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Friday, October 24, 2014-3:17:09A.M.

Last updateFri, 24 Oct 2014 12am

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5 reasons not to ‘meth with your mouth’

THOUGH we focus on promoting good oral health here at the SDA Dental Clinic, it is impossible to overlook the growing problem of methamphetamine (ice, speed, crystal, glass) use in the CNMI.  Just in case the insanely high addiction rate, the 5 percent recovery rate, or 5-7 year life expectancy of addicts isn’t enough to keep folks from “just trying” ice, we have put together a list of 5 ways meth use messes with your mouth:

1) Zombie Mouth: Meth use causes your mouth to dry out like a zombie with a mouth full of dirt.  Dentists would call this problem “Xerostomia,” but let’s just say it’s dry in there.  The combination of a dry mouth and a meth-compromised immune system causes oral wounds, cracked and bleeding mouth corners, inflamed mouth ulcers, and oral yeast infections.  Better hold your arms out straight if you are walking around with a mouth like that!

2) Rotten Chompers: Your teeth, on meth, will decay from the inside out, due to the shrinking of blood vessels and the resulting reduced blood supply to the teeth.  Think you can just get a filling?  Think again.  The rot will reoccur under the fillings, and since the vessels won’t recover, get ready to borrow grandma’s dentures, because you’ll be needing them long before your time.  Many patients end up with FULL MOUTH dentures as a result of meth use.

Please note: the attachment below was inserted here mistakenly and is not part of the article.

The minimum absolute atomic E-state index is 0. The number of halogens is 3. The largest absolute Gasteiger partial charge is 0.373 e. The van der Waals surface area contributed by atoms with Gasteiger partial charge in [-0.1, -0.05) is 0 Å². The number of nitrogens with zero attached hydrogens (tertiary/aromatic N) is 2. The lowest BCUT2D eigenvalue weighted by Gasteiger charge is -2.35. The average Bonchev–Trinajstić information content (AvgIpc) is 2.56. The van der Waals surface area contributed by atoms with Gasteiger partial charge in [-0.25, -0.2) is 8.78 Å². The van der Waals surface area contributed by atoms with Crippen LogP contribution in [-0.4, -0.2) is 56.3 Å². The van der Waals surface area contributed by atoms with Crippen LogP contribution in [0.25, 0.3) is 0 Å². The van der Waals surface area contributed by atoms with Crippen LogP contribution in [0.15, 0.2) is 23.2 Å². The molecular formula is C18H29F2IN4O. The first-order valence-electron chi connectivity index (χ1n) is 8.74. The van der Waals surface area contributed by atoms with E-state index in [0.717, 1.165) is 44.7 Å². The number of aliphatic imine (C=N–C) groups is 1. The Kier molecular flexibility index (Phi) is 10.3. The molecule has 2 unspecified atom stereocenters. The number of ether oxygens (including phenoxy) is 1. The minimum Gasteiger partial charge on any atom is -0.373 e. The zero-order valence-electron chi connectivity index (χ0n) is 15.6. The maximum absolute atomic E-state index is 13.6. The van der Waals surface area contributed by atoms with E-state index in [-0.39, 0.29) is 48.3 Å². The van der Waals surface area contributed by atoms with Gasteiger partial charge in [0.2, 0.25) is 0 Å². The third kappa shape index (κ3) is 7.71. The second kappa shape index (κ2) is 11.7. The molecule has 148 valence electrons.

3) You’ll Become a Big Baby: Before you get those dentures, you’ll be borrowing your baby nephew’s pacifier.  Why?  You’ll be grinding and clenching your jaw because of blood vessels shrinking in your tempromandibular joint.  Patients have been known to chew straight through mouth guards and cracked teeth are the result.  Sometimes sucking on an infant’s pacifier is the best way to ease the incessant grinding.

4) The Dentist Won’t See You Now: But only because you won’t go to the dentist in the first place.  Meth users rarely seek dental treatment until years go by and things get really bad in there. By the time you come in to see us for help (and of course the dentist will see you then!), you’ll have all of those nasty diseases you hear about on the Listerine commercials like gingivitis and a bacterial infection that causes bone loss called periodontitis.

5) Meth Breath: How do you think all of the above will make your breath smell?  We call it halitosis.  Your friends will call it, “Stay away, meth breath!”  Sound funny?  It isn’t.  The lack of saliva in meth users means teeth are exposed to the mouth’s harsh acids, causing cavities and a host of other problems that mean bad breath for you.  Not to mention that “tweakers” pay more attention to eating sugary foods and drinks than brushing and flossing.

Meth use isn’t a joking matter.  Meth destroys not only mouths, but lives.  Hopefully, learning about these side effects of meth use will help prevent even just a few of our community members from trying it and starting down the road that, in the majority of cases, leads to serious health and psychiatric conditions.  If you are a user, please know that you are not alone and that there is help available for you, not only at our clinic, but at places like Saipan’s Community Guidance Center which offers substance abuse counseling.

October is National Dental Hygiene Month. Beverly Moretti is a registered dental hygienist at the SDA Dental Clinic.